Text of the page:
The purpose of this paper is to analyze the benefits of logistics clustering, with the intent to explain their growth and popularity among private agents and policy makers during the last decade.
Because of limited knowledge about the benefits of logistics clustering a main objective of this paper is theory building. The authors employed a grounded theory approach and conducted 135 open and semi structured interviews with logistics executives, government officials, academics, and chambers of commerce representatives.
Study results revealed that, the agglomeration of logistics firms provides several key benefits to companies. Specifically, it was found that logistics clustering facilitates collaboration-related benefits, offering of value added services, career mobility for the logistics workforce within the cluster, and promotes job growth at multiple levels within the cluster. The authors offer a rich description of these benefits and the mechanisms that facilitate these outcomes.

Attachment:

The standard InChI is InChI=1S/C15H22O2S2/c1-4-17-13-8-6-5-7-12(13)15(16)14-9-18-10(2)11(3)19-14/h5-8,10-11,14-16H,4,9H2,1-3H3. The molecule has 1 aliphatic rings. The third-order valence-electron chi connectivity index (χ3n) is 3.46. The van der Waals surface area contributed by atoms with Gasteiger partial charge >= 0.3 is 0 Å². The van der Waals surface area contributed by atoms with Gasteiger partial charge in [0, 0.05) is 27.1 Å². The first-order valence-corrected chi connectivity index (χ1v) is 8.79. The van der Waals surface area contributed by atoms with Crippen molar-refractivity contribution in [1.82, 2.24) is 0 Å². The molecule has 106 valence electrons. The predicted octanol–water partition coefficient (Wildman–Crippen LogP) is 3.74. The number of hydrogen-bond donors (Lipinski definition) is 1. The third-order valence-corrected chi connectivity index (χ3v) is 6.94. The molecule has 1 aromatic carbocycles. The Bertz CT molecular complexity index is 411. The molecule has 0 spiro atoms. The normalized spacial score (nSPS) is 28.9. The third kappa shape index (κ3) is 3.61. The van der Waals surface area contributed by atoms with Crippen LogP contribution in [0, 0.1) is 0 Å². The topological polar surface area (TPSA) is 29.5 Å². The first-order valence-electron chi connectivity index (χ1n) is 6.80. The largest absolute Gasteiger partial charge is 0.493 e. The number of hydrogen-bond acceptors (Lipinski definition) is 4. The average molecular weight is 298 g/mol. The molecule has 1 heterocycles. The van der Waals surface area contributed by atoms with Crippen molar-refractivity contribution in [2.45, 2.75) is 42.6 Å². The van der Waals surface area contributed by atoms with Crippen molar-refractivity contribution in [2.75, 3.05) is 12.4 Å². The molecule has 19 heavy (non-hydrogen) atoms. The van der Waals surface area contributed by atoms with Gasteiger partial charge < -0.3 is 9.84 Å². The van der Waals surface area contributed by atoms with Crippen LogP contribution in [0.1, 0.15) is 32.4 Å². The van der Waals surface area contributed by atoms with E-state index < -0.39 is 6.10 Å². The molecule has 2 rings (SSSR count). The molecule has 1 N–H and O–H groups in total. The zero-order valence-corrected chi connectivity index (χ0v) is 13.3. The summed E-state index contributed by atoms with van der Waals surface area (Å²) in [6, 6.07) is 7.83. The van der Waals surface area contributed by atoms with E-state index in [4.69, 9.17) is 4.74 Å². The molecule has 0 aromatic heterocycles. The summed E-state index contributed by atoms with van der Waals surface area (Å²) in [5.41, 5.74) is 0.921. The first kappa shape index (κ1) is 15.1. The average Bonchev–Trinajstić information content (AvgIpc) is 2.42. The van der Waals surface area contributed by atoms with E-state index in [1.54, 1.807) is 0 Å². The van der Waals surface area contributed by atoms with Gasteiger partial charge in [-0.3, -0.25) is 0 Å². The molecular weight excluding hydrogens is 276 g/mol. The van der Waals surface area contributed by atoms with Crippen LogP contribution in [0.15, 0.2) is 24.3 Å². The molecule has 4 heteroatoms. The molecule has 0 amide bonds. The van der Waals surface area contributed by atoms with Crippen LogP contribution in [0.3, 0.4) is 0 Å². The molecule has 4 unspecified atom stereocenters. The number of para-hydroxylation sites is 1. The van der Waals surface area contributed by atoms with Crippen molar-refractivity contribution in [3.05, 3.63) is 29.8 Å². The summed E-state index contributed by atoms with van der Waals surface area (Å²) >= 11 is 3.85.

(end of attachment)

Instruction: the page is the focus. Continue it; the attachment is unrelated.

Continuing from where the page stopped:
This paper uses a qualitative approach. Further research using a quantitative approach to measure the magnitude of the impacts and benefits of logistics clusters would be desirable.
This paper identifies the benefits associated with logistics clustering and thus provides justification for public authorities and private agents to invest in this phenomenon.